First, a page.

A bill filed in the General Assembly by two Northern Kentucky lawmakers would require legislative approval for new administrative regulations that have at least a $500,000 economic impact. State Reps. Joe Fischer, R-Fort Thomas, and Addia Wuchner, R-Burlington, modeled the bill after U.S. Rep. Geoff Davis’ Regulations from the Executive In Need of Scrutiny (REINS) Act introduced in in Congress. Wuchner cited a proposed increase in private landfill fees a few years ago she fought to stop as the type of regulations she wants the legislature to scrutinize.
Congress broke a record this year, but hitting the lowest approval rating of all time isn’t what the Commonwealth’s lawmakers had hoped to accomplish. Hoping to drastically slash a federal debt that now sits at more than fifteen trillion dollars, Republicans took over the lower chamber. In the Senate, the GOP also made big gains in 20-10, electing a handful of tea party Republicans, including Kentucky’s Rand Paul. Looking back at his freshman year, Paul takes a deep breath before recounting only one legislative highlight.
With the new year, hopefully comes some optimism about job creation. That might be the theme of many a politician across Kentucky. Lexington Mayor Jim Gray enters his second year in office this weekend. While the bluegrass community has traditionally featured one of the state’s lowest un-employment rates, Gray says joblessness is still a significant issue in his town. “We’ve got folks in our community that need jobs, still we’ve got a stubborn un-employment at above sever percent which is almost double what it was five years ago, so we’ve got to constantly work at it,’ said Gray.
The Kentucky Lottery's current definition of an online game is one in which tickets are purchased through a network of computer terminals at retail outlets - games such as Pick 3, Mega Millions and Powerball. That definition, however, could change in light of a recent ruling by the U.S. Department of Justice, which puts the regulation of online gaming squarely in the hands of the states.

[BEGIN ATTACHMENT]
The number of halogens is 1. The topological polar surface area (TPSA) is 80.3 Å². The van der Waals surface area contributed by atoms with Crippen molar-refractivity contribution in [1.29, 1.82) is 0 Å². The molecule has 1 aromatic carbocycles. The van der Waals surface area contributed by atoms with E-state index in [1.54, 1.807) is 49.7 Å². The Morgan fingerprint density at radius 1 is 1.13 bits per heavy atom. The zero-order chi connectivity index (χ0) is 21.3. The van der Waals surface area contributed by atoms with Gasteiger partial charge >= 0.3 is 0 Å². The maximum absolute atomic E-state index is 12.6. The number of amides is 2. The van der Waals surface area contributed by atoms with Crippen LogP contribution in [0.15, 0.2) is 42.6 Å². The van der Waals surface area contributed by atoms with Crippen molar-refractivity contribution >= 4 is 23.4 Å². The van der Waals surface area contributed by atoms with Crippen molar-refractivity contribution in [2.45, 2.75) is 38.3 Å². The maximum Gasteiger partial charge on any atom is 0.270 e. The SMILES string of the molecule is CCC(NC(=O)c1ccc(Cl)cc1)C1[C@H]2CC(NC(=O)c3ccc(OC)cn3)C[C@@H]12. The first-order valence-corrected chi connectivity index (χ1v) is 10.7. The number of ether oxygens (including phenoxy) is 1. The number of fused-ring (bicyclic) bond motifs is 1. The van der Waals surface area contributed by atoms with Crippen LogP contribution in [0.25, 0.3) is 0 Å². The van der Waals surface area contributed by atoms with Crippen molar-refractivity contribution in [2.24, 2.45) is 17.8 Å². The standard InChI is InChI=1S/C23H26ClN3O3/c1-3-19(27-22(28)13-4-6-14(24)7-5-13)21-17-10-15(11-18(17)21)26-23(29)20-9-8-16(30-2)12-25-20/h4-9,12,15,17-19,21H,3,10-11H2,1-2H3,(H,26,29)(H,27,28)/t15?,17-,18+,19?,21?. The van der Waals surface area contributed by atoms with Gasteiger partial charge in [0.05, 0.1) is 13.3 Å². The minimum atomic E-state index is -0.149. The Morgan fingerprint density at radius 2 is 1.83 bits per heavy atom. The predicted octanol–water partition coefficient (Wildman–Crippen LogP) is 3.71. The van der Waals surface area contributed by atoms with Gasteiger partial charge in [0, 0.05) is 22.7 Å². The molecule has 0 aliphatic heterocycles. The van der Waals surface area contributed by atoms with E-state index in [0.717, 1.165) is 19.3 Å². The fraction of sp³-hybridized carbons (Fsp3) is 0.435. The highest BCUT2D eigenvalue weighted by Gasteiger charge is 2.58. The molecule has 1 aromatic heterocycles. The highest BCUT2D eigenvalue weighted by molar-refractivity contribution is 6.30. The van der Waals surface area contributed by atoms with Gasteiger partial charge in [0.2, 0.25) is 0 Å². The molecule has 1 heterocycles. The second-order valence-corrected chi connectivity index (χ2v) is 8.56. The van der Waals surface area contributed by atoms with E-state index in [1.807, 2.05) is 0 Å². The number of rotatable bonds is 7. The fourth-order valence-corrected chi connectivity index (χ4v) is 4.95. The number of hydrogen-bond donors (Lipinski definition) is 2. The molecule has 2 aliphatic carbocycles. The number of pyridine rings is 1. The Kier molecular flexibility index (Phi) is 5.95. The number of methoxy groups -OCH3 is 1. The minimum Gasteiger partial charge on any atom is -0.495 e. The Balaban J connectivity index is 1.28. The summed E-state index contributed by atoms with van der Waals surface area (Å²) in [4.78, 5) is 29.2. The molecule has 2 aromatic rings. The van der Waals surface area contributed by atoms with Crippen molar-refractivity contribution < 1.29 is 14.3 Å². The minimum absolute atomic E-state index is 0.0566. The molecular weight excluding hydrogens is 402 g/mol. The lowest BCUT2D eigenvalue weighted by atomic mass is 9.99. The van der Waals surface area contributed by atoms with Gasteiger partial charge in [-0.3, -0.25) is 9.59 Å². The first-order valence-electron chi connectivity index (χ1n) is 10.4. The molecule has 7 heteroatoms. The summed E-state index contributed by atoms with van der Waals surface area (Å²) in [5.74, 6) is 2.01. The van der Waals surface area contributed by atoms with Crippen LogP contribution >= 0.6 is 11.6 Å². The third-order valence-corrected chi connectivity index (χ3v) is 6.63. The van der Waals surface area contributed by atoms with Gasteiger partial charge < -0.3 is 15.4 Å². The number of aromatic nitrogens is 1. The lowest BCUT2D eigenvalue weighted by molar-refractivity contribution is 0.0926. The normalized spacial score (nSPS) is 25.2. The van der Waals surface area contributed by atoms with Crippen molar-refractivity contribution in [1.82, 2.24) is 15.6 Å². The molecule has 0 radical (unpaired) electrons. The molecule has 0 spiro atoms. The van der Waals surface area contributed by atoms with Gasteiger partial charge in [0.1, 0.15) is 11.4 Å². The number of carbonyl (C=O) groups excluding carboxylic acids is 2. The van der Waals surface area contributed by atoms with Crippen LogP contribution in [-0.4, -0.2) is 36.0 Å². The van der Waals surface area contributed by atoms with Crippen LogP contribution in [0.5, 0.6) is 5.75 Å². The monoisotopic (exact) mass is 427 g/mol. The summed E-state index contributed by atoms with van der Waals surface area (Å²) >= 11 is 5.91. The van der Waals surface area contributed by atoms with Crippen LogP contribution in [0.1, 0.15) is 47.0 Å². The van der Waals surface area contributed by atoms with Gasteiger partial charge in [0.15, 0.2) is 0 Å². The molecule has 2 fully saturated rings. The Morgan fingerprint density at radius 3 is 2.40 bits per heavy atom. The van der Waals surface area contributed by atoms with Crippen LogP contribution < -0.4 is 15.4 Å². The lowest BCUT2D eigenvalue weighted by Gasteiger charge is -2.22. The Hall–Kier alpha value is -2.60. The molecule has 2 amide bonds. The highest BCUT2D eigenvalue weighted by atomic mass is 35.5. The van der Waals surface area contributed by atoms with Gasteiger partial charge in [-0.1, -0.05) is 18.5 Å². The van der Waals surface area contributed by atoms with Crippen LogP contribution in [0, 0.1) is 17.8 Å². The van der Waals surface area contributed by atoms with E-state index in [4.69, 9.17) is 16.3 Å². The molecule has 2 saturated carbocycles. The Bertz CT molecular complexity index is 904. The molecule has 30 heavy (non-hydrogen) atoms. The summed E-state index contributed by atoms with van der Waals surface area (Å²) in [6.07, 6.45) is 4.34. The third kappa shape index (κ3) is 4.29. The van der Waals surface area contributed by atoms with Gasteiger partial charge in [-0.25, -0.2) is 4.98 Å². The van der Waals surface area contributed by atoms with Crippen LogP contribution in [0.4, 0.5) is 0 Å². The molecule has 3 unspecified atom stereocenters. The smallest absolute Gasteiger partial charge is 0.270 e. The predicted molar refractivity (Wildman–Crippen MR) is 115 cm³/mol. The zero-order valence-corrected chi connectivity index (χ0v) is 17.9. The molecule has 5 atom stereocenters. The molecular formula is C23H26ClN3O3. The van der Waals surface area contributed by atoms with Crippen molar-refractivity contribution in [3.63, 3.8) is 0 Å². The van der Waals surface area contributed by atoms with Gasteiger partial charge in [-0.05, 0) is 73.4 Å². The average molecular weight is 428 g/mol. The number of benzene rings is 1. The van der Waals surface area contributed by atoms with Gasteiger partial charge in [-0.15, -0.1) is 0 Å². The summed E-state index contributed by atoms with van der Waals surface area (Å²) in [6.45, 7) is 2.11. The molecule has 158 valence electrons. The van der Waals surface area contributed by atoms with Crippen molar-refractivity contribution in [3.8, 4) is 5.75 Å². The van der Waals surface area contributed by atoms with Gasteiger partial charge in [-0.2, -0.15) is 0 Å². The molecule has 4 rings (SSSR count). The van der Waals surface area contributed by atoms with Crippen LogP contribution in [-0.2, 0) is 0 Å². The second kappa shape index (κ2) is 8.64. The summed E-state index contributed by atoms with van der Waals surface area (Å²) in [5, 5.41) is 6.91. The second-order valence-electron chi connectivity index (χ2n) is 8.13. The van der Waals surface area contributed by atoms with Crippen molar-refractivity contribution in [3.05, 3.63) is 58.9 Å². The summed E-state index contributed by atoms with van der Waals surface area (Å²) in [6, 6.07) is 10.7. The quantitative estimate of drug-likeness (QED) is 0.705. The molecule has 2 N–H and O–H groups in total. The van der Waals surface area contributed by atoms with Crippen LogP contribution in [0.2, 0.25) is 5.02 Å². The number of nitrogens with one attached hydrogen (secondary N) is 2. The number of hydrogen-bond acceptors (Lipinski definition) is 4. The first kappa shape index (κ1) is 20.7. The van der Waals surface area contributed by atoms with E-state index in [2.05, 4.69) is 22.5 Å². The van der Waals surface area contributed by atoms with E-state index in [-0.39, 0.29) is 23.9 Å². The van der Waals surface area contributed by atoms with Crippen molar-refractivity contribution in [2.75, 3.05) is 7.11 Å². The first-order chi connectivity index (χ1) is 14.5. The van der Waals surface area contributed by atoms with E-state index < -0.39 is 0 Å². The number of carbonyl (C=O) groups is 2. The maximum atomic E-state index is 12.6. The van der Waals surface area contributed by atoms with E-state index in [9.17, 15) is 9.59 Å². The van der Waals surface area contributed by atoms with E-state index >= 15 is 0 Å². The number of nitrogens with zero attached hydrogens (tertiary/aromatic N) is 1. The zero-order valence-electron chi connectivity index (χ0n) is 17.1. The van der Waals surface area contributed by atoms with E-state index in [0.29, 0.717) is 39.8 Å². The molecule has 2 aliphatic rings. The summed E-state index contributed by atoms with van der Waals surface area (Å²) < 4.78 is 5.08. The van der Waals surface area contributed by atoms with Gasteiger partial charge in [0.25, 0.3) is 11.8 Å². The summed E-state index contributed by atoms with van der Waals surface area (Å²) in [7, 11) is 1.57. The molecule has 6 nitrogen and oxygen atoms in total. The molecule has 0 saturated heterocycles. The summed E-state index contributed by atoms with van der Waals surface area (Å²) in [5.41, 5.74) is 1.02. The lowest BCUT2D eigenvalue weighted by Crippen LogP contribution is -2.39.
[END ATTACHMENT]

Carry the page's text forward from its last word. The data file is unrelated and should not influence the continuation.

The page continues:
A local state representative with some first-hand experience in gubernatorial politics has pre-filed a bill that would change the way slates are chosen for the state's top two offices. Rep. Mike Harmon's bill would allow candidates for governor to wait until the general election to name their lieutenant governor running mates instead of having to pick someone before the primary as is currently required. Candidates would have four weeks after the May primary to name a candidate.
It may eventually cost Big Rivers Electric Corp. an estimated $100 million to install equipment to capture mercury and other toxic emissions to meet new pollution standards announced Wednesday by the U.S. Environmental Protection Agency, utility officials said Thursday. But that's not all. "The real impact will be on the O&M" — operations and maintenance — "side of the business," according to Bill Blackburn, Big Rivers' senior vice president of finance and energy services as well as its chief financial officer.
The selection process to choose a running mate in the race for Kentucky governor would change under legislation filed by a central Kentucky lawmaker. Current law requires a candidate to make a lieutenant governor selection before entering the primary race. Danville representative Mike Harmon wants to give a candidate for governor until after the May primary to select a lieutenant governor candidate.
The UPS pilots union is suing the Federal Aviation Administration over not including cargo carriers in new guidelines for pilot rest. The new FAA rules mandate fewer monthly and weekly flight hours, and require pilots to take more rest time between flights. But only commercial pilots are affected.The Independent Pilots Association filed a petition for review today in the U.S. Court of Appeals challenging the guidelines. The petition maintains that cargo pilots should be covered by the rules too.